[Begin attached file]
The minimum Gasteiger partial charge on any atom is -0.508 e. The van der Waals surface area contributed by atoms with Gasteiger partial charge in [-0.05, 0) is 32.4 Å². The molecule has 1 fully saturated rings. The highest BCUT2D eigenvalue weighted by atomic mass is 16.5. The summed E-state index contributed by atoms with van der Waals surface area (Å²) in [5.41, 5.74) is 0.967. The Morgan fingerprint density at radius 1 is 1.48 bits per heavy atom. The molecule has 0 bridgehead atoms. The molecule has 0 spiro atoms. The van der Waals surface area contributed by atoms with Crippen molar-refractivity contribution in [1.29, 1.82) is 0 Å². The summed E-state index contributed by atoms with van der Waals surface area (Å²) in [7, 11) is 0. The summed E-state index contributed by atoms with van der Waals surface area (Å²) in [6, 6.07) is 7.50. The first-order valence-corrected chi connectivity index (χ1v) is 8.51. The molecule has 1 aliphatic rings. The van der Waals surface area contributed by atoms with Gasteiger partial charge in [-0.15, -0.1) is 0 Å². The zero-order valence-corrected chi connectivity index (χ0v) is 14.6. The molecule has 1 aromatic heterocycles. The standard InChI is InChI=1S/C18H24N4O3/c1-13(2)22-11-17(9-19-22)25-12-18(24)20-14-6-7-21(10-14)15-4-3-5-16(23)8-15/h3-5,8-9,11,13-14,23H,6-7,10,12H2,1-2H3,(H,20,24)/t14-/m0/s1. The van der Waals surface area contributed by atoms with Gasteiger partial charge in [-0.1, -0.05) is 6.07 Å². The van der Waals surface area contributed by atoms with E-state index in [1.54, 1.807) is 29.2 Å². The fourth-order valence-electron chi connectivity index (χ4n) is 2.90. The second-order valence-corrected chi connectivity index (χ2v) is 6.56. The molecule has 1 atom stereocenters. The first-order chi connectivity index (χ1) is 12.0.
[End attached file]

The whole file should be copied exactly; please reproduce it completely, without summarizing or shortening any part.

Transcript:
The minimum Gasteiger partial charge on any atom is -0.508 e. The van der Waals surface area contributed by atoms with Gasteiger partial charge in [-0.05, 0) is 32.4 Å². The molecule has 1 fully saturated rings. The highest BCUT2D eigenvalue weighted by atomic mass is 16.5. The summed E-state index contributed by atoms with van der Waals surface area (Å²) in [5.41, 5.74) is 0.967. The Morgan fingerprint density at radius 1 is 1.48 bits per heavy atom. The molecule has 0 bridgehead atoms. The molecule has 0 spiro atoms. The van der Waals surface area contributed by atoms with Crippen molar-refractivity contribution in [1.29, 1.82) is 0 Å². The summed E-state index contributed by atoms with van der Waals surface area (Å²) in [7, 11) is 0. The summed E-state index contributed by atoms with van der Waals surface area (Å²) in [6, 6.07) is 7.50. The first-order valence-corrected chi connectivity index (χ1v) is 8.51. The molecule has 1 aliphatic rings. The van der Waals surface area contributed by atoms with Gasteiger partial charge in [-0.15, -0.1) is 0 Å². The zero-order valence-corrected chi connectivity index (χ0v) is 14.6. The molecule has 1 aromatic heterocycles. The standard InChI is InChI=1S/C18H24N4O3/c1-13(2)22-11-17(9-19-22)25-12-18(24)20-14-6-7-21(10-14)15-4-3-5-16(23)8-15/h3-5,8-9,11,13-14,23H,6-7,10,12H2,1-2H3,(H,20,24)/t14-/m0/s1. The van der Waals surface area contributed by atoms with Gasteiger partial charge in [-0.1, -0.05) is 6.07 Å². The van der Waals surface area contributed by atoms with E-state index in [1.54, 1.807) is 29.2 Å². The fourth-order valence-electron chi connectivity index (χ4n) is 2.90. The second-order valence-corrected chi connectivity index (χ2v) is 6.56. The molecule has 1 atom stereocenters. The first-order chi connectivity index (χ1) is 12.0.